If you’re a hockey fan, you’ve probably heard of the playoffs. They’re what happens at the end of each season that determines who the best team is. It’s when teams are separated into two groups of four, and play a brand new round of games to determine a new champion.
While there’s nothing wrong with the concept of the NHL playoffs – they’re arguably the most exciting time of the regular season – there’s a lot more to them than meets the eye. So let’s dive into a primer on what exactly are the NHL playoffs and how they work.
The National Hockey League is the premier professional ice hockey league in North America. It’s been around since 1917 and is currently made up of 30 teams, with four in each conference. In each division, there are a bunch of teams that play against each other, with the top four teams from each conference qualifying for the playoffs. Teams are awarded points based on their win-loss record, and at the end of the season, the team with the most points is declared the NHL champion.
How Do Playoffs Work?
The NHL playoffs aren’t set in stone. They’re actually a part of a regular season that lasts for 82 games. After the season ends, the top four teams in each division – as well as the team with the third-most points overall – qualify for the playoffs. The playoffs begin with a Divisional Round that sees the eight teams in each division battle it out for four spots in the following round.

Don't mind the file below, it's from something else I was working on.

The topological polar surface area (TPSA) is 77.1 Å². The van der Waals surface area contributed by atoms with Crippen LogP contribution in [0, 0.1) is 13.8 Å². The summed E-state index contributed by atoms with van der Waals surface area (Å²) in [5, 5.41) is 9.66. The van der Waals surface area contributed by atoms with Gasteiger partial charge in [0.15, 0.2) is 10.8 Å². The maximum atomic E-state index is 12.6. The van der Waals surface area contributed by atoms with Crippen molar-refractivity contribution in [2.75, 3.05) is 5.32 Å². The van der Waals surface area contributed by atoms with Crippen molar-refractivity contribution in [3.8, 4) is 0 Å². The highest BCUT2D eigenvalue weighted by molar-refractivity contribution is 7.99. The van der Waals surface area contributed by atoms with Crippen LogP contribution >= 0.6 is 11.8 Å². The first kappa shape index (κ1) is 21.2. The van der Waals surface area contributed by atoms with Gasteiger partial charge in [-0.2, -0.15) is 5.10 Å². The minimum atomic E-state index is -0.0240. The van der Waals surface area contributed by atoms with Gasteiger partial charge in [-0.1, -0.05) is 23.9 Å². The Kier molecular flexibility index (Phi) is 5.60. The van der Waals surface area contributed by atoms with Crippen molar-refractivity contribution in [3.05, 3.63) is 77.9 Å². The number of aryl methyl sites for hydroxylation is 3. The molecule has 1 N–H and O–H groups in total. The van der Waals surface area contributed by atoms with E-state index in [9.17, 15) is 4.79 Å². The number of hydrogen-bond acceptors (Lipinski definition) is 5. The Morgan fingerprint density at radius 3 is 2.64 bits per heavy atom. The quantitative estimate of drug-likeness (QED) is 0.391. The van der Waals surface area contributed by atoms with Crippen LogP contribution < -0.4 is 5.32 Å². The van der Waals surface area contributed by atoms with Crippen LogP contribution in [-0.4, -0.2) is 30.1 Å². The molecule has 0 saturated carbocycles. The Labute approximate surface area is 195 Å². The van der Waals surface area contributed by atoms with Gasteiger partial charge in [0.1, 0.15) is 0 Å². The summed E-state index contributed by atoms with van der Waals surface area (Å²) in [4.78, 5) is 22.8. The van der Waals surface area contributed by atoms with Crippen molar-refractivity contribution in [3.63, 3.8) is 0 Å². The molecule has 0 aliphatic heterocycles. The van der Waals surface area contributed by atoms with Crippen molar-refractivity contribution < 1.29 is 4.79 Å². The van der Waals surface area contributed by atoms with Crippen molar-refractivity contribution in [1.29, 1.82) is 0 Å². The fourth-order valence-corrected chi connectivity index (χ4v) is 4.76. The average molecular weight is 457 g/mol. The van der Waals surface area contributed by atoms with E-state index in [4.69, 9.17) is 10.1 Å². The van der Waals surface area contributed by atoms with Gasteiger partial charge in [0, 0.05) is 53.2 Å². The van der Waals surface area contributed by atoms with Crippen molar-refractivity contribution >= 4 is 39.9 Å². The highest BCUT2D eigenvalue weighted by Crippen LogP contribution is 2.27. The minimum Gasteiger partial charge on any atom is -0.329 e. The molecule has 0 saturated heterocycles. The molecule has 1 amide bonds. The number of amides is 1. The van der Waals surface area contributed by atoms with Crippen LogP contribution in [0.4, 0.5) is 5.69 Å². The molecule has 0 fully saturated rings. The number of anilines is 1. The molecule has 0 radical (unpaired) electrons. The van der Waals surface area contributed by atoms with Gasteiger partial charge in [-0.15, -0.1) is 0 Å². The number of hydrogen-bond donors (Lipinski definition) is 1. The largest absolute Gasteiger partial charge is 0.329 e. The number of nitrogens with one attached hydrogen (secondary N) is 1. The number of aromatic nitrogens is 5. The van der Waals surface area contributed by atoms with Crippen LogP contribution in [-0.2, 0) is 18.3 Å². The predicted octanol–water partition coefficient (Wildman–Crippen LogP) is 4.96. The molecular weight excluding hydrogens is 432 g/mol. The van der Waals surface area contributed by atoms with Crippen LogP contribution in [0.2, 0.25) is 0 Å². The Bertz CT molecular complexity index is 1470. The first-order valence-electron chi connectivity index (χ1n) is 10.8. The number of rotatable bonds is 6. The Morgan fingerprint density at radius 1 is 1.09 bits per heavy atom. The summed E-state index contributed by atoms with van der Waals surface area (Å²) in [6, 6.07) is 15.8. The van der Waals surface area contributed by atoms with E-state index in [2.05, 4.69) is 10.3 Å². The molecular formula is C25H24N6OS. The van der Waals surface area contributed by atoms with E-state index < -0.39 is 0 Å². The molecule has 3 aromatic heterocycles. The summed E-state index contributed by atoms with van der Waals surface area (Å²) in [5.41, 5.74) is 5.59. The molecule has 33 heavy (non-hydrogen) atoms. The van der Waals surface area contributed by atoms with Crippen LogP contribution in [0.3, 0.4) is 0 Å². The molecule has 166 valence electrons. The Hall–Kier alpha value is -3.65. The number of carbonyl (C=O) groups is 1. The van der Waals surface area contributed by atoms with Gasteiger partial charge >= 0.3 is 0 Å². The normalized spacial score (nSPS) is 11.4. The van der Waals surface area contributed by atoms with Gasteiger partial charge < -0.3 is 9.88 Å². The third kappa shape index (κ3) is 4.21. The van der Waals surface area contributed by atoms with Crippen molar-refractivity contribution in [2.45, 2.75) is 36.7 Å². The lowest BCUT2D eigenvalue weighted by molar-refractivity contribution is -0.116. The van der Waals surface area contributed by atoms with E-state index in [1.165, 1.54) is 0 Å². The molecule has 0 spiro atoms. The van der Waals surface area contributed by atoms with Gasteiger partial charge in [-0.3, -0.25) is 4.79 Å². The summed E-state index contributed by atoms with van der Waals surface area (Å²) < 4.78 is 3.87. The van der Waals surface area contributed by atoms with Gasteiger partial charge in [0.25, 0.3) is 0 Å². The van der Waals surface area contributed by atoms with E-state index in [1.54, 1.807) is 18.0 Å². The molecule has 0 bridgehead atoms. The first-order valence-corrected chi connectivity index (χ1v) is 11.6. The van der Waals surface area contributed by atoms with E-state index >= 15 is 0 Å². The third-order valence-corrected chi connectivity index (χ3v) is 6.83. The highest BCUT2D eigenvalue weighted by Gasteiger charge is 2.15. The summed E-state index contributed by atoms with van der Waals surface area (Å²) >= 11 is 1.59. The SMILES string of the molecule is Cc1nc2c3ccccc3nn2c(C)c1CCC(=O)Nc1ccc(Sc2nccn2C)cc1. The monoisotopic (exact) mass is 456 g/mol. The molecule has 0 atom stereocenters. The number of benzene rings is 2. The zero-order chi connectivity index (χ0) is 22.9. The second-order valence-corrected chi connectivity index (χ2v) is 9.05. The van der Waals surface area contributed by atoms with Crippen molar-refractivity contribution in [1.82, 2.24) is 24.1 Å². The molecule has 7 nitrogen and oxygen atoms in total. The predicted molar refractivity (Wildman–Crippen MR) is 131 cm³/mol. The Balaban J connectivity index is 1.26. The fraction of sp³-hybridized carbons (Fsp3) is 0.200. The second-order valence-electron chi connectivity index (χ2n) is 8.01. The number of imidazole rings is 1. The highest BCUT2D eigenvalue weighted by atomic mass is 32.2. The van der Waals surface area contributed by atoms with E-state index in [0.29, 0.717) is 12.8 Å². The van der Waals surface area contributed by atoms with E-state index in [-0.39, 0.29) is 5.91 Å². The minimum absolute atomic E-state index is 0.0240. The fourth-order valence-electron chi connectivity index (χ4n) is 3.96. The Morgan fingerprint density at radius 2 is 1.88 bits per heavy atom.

The first round is called the Preliminary Round, and it takes the form of a four-team, two-game series between the teams tied for the fourth and fifth seeds in each division. After these Games, the Divisional Round begins, and it’s here where the meat of the tournament kicks in. The next round, which is called the Conference Quarterfinals, starts with a sudden-death, four-team mini-tournament between the four remaining teams in each division. This is followed by a two-game series between the winners of each round.
The top four teams in each conference battle it out in the ensuing Conference Semifinals, where they’re joined by the other four teams, resulting in a 10-team playoff group. After a series of games, the conference champions are crowned and the Final Four games are upon us. This is the culmination of the entire season for the NHL. The last four games of the Eastern Conference Final are head-to-head, winner take all, with the Stanley Cup champion being the overall league champ.
The Western Conference Final is a bit of a different story. Rather than having the top four teams compete for the right to go to the following round and fight for the Conference championship, the top two teams in each division race for the right to play for the Stanley Cup. The teams that earn the most points in the regular season play a total of seven games, with the top three teams after the first round winning a playoff berth. The next round, which is called the Conference Semifinals, is an eight-team, two-game round robin tournament, where the winners move on to play in the Final.
What Are The Key Differences Between The Eastern And Western Conferences?